So, here I am in San Francisco. My job doesn’t necessitate a lot of travel—so for me, this is one of those rare glimpses into the corporate world of frequent flyers, awards cards and sky miles. I feel a 5-year old playing dress-up.
Though I rarely find myself in hotels, a lot of you do. And sometimes those hotels have fitness centers—and sometimes they do not. The hotel that I’m staying at does have a gym, but it is rather meagerly stocked—as though it was receiving rations from Soviet Russia. In fact, I don’t think I’ve never seen a hotel gym with a bench press. Being a traveler (whether for work or leisure) certainly comes with a great deal of fitness challenge.
Here are my recommendations:
- Be weary of room service! Taking a quick glance at this hotel’s menu, I’m tempted to order such delicacies as fried mozzarella sticks or “nachos grande” (I assume the grande refers to the effect it will have on your waistline). Even the sandwiches are loaded in heart-clogging toppings like mayo and American cheese. It’s fine to cheat every now and then, but I’d suggest hitting the town to find some healthier alternatives.
- Exercise in your room. No weights, no problem! Body weight work outs are great for travelers without access to dumbbells, barbells, bench presses and the like. For a great chest workout, try my 17 variations on the common push-up from the comfort of your hotel room. If there is park nearby you can do pull-ups on a tree branch (don’t laugh—I’ve done it before!), or triceps dips on a playground’s parallel bars. Use your imagination a little, or download some workouts that don’t require equipment.
- Avoid those salted nuts and lock up the mini bar. As we speak, I’m scrutinizing the mini bar’s contents. For the record, there is nothing “mini” about this bar’s caloric content. Candy bars galore, gummy candy, chips and—what’s that, mixed nuts? I always recommend a caveman style diet—some lean meat, lots of produce and mixed nuts and berries. My excitement is short lived however, as the nuts are literally coated in salt. Unsalted nuts are the way to go—but you probably won’t find them in the mini bar.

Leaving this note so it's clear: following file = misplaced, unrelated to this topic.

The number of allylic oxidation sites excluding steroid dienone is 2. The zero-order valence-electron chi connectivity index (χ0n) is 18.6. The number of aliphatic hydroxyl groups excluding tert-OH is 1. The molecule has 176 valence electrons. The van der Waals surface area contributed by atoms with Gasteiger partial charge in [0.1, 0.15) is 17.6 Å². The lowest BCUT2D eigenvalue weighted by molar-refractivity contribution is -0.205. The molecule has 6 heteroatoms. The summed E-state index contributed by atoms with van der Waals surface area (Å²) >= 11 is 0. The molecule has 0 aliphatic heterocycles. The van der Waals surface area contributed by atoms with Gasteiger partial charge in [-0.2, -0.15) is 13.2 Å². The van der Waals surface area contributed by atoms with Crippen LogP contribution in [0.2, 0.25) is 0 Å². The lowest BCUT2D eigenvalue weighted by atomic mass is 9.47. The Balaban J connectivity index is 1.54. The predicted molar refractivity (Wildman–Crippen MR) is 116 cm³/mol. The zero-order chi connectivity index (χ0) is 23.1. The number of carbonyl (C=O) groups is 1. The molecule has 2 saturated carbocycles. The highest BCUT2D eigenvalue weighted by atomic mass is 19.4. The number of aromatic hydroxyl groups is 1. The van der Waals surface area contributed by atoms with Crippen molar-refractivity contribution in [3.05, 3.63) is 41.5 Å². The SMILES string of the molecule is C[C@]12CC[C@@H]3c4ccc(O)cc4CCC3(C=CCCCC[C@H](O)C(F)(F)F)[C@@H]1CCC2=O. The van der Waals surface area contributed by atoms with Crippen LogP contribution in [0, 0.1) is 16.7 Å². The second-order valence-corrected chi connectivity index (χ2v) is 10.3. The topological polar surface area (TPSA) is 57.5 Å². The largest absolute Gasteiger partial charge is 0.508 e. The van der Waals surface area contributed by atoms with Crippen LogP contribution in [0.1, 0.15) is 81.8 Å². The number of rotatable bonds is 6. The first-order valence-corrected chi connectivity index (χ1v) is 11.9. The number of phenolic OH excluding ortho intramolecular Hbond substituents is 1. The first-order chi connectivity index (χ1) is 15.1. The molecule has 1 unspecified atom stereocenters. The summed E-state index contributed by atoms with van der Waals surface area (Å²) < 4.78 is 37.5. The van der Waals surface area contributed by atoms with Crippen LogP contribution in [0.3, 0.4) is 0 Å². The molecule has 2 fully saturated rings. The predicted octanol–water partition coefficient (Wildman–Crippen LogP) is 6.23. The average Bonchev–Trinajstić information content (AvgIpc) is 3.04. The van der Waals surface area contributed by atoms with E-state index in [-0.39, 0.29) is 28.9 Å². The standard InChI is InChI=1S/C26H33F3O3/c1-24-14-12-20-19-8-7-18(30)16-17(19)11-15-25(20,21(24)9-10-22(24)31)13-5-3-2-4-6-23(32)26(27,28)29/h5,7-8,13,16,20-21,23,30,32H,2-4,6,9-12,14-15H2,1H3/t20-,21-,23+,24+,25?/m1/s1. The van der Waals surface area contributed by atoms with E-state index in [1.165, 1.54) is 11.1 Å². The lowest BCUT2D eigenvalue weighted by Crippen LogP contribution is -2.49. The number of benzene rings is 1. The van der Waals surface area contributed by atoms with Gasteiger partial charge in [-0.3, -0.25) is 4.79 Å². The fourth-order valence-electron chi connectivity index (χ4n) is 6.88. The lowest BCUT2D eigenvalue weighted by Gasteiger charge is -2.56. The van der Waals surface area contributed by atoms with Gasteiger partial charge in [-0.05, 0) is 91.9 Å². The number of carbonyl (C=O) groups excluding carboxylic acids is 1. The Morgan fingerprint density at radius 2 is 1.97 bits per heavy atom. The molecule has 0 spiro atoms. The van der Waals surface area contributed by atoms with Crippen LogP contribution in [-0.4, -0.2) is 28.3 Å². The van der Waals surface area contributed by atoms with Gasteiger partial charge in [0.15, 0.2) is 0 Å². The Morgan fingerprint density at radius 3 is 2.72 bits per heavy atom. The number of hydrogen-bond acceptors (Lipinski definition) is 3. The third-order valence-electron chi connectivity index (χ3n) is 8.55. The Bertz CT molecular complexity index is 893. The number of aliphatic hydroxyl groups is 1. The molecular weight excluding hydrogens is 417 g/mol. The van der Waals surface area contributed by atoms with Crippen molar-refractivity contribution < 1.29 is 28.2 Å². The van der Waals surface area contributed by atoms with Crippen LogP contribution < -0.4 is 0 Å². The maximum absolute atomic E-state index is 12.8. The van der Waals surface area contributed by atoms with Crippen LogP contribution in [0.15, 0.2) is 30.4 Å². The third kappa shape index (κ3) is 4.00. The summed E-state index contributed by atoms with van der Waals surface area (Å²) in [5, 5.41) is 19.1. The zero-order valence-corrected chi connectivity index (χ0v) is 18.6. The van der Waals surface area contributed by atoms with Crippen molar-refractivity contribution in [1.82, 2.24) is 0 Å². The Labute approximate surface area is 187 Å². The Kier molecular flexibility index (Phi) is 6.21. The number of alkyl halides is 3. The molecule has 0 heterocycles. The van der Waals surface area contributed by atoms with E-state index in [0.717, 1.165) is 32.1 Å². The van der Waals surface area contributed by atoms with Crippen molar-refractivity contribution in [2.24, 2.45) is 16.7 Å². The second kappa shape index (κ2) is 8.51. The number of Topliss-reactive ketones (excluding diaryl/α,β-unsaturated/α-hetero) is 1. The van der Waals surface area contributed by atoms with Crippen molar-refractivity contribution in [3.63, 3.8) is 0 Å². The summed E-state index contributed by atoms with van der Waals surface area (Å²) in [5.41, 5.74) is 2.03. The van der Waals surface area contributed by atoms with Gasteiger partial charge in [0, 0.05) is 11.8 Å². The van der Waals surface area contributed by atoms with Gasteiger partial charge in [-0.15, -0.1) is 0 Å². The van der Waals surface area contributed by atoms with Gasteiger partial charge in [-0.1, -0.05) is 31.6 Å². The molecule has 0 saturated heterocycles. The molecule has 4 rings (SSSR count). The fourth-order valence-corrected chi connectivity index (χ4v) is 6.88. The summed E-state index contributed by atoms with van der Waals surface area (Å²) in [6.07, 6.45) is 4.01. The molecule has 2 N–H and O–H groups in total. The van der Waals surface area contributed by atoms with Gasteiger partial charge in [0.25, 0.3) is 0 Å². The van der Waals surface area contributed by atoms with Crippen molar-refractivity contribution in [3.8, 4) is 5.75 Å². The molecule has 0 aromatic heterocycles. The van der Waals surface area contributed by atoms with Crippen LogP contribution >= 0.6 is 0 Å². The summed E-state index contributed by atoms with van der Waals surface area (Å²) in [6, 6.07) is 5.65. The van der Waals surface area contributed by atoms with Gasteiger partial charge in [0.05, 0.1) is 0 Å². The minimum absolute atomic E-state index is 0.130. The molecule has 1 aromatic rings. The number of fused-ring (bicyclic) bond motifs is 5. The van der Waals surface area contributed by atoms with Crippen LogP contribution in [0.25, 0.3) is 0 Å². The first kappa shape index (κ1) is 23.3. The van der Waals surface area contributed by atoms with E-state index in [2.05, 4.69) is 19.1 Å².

- Maintain the proper mentality. Just because you may physically be on vacation, your body is not. I always chuckle when people say that they can eat what they want on vacation. Your body doesn’t process vacation calories differently, and the effect on your body is obviously the same regardless. Eat healthy as much as possible—target 80% of the time. Obviously this is much easier at home, but it’s the worth the effort to maintain while away.
- Stay hydrated. It’s easy not to get your 8 cups of water while traveling. And it’s much easier to adopt for soft drinks, alcohol, etc. Make an effort to drink water – it will also help stave off some of your cravings.
Being a frequent traveler doesn’t need to be a death sentence for your fitness program or a prescription for obesity. Keep your game face on—and I think you’ll be pleased with the results: more energy, better sleep and increased immune system performance, just to name a few.
What recommendations do you have for staying fit with traveling? Please share your best tips in the comments below!